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A Pilot Study to Assess the Feasibility, Safety and Acceptability of Soy-based Diet for Pregnant Women at High Risk for Gestational Diabetes Mellitus
UMass Center for Clinical and Translational Science Research Retreat
  • Ling Shi, University of Massachusetts Boston
  • Vidya Iyer, Tufts Medical Center
  • Emily Jones, University of Massachusetts Boston
  • Tiffany A. Moore Simas, University of Massachusetts Medical School
  • Alice H. Lichtenstein, Tufts University
  • Laura L. Hayman, University of Massachusetts Boston
Document Type
Poster Abstract

Background: Diet plays an important role in the prevention and management of gestational diabetes mellitus (GDM). Previous studies suggest that soy protein and isoflavones may have beneficial effects on lipid and glucose metabolism. Little is known regarding the cardiometabolic effects of soy intake during pregnancy. This pilot study assessed the feasibility, safety and acceptability of daily consumption of soy foods during pregnancy in women at high risk for GDM, and participant adherence to their assigned treatment.

Methods: A randomized controlled trial (RCT) was conducted among pregnant women at high risk for GDM. The Soy group were counseled to consume a combination of foods designed to contain ~25 grams of soy protein and 60-75 mg of isoflavones daily from 14 weeks until birth. They were provided with recipes and contents of different soy foods. The Control group maintained their regular diet while minimizing intake of soy containing foods. Assessments, conducted at 14 and 28 weeks of pregnancy, and 6 week postpartum, included physical measurement, questionnaire, and fasting blood samples for lipid, glucose and isoflavone metabolism biomarkers. Monthly follow-up calls were conducted to assess safety and encourage adherence.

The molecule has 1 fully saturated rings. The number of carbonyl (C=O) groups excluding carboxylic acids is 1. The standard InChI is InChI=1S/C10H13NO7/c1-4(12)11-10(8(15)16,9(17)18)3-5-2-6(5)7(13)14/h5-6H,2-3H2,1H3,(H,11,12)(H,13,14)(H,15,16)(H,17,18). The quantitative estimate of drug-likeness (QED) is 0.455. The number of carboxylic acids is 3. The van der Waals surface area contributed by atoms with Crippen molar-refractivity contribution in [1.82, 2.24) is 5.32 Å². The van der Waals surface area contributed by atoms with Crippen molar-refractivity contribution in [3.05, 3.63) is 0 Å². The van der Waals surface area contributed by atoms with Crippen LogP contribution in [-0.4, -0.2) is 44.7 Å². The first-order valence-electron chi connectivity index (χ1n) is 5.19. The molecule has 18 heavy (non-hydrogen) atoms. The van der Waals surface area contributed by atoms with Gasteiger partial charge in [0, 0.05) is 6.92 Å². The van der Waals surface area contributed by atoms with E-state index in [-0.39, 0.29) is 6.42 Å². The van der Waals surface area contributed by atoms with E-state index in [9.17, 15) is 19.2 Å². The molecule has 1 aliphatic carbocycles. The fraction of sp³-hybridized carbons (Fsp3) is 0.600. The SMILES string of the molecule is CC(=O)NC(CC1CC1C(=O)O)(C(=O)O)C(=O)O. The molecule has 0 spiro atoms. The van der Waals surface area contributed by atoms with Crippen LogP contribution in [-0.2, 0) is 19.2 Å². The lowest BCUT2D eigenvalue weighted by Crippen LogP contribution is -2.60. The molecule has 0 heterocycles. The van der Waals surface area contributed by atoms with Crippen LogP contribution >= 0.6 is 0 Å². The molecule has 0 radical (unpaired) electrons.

Results: Twenty-nine subjects were recruited over a 10 month period. Both Soy and Control groups demonstrated high adherence (80-90%), defined as ≥ 15 days consuming soy foods in the past four weeks for soy group and ≤ 5 days for controls. Only five adverse events were reported possibly associated with soy intake, including nausea, vomiting, diarrhea, and itchy mouth. They were all transient and resolved without sequelae.

Conclusion: Although adherence can be challenging in such a trial, this study used a variety of approaches such as recommended recipes, dietician consultation, and monthly follow-up calls to enhance feasibility and compliance. Results indicated feasibility and adherence to treatment assignment, including the soy-based diet intervention.

  • soy-based diet,
  • pregnant women,
  • gestational diabetes mellitus,
  • high risk
Creative Commons License
Creative Commons Attribution-Noncommercial-Share Alike 3.0
Citation Information
Ling Shi, Vidya Iyer, Emily Jones, Tiffany A. Moore Simas, et al.. "A Pilot Study to Assess the Feasibility, Safety and Acceptability of Soy-based Diet for Pregnant Women at High Risk for Gestational Diabetes Mellitus" (2016)
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